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THE MUAY TRAVELLER

THE MUAY TRAVELLER

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I first started Muay Thai in the early 2000s.  I began training with Ryan Rudkin at Singto Muay Thai in my hometown of Cambridge and quickly became addicted.  I had spells travelling to Thailand and training at Jittigym in Bangkok. I also had the enormous honour of training with the late Ramon Dekkers at his gym in Breda, Holland.  Fast forward a few years to 2009.  Dissatisfied with life in England, I decided to move to Asia, teach English and start a new life.

The ancient Thai capital of Ayutthaya was my first Asian home and I trained at Sit Palang, a gym known for its traditional methods.  When I moved to Hanoi, there wasn’t much Muay Thai, so I ended up teaching local kids on the small park next to my apartment.  Old men would switch their attention between cockfights and our training for their afternoon entertainment. 

Hong Kong was the antithesis of Southeast Asia.  High-rise concrete boxes housed some of the smallest, but best kitted-out gyms you could imagine.  Hong Kong had money.  This gave me the chance to work with some of the talent that the Chinese had managed to lure from Thailand, like Samkor Kiatmontep at Hayabusa’s Fight Factory.

Thailand is still the capital of our sport, but there are a lot of other major centres out there.  Case in point – Evolve Academy in Singapore.  Evolve is now a training destination.  They advertise “training vacations” and they get some serious footfall through their doors.  Why?  They have pulled in talent like Petchboonchu and Pakorn, along with a long list of international Muay Thai and MMA champions.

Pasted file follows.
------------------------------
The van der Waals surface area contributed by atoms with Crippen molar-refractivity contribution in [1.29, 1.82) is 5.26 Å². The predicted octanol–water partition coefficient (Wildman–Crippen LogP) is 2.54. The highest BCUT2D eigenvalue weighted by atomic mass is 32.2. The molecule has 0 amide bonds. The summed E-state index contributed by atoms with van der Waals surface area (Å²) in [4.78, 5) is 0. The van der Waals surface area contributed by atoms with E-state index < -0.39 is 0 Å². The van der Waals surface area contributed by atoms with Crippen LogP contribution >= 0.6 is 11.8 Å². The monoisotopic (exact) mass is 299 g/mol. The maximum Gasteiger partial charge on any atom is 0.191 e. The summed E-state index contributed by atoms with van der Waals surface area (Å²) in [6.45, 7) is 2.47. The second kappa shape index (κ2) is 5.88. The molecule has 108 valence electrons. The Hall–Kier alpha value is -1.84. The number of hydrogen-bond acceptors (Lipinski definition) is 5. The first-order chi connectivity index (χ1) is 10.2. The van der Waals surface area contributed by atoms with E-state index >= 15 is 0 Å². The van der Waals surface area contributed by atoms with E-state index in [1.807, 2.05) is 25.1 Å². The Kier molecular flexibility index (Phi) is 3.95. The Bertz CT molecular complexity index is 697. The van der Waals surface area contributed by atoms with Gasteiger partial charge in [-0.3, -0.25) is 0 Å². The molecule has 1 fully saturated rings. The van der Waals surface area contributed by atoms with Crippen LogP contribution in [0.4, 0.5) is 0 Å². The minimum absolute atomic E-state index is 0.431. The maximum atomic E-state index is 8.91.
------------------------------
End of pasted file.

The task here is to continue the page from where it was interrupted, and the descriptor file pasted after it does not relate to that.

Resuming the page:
China is starting to take off too.  My old Singto teammate Hudson Bowei Han has a huge franchise network there.  I was able to train with him and his fighters at his gym in Beijing.  His guys are part of Kunlun Fight, the largest promotion in China, which has seen Buakaw and Yodsanklai sign multi-fight deals. 

Old habits die hard.  Last summer, I toured around southern Europe for a few months.  In my bag went gloves, wraps, shorts, a mouthguard and a rope.  In Limassol, Cyprus I got a couple of weeks of solid hand-work with the trainers at champion-producing Polis Boxing.  In Lisbon, I worked with Portugal’s finest at ZFortes Muay Thai.  In between, it was dusty backrooms of spit and sawdust gyms on the heavy bag. 

I am on the verge of starting fresh again.  As I kick my heels in the UK waiting for for my US visa, I have been all over the country, training with the best.  From the guys in Newcastle’s Northern Kings, to Bill Judd’s team at KO in London and even a sneaked invite to train at Repton Boxing Club in Bethnal Green.  It has also been great to get consistent training with my Cambridge people.

If you are a competing high-level fighter, then this life isn’t for you.  You can’t get the consistency of a trainer who will work with you towards your goals.  For a keen amateur, who wants to live a Ronin-like masterless existence on the road, then it is an incredibly rewarding experience.  See the sights, eat the food, walk the Earth, get beaten up by the locals and learn a lot.

Muay Thai Traveller
Muay Thai Traveller
Tom Billinge Tom has been training in Muay Thai gyms around the world for around 15 years. He has lived in Asia, Europe and the Americas. When he's not kicking the pads, Tom is writing, exploring and generally loving life.

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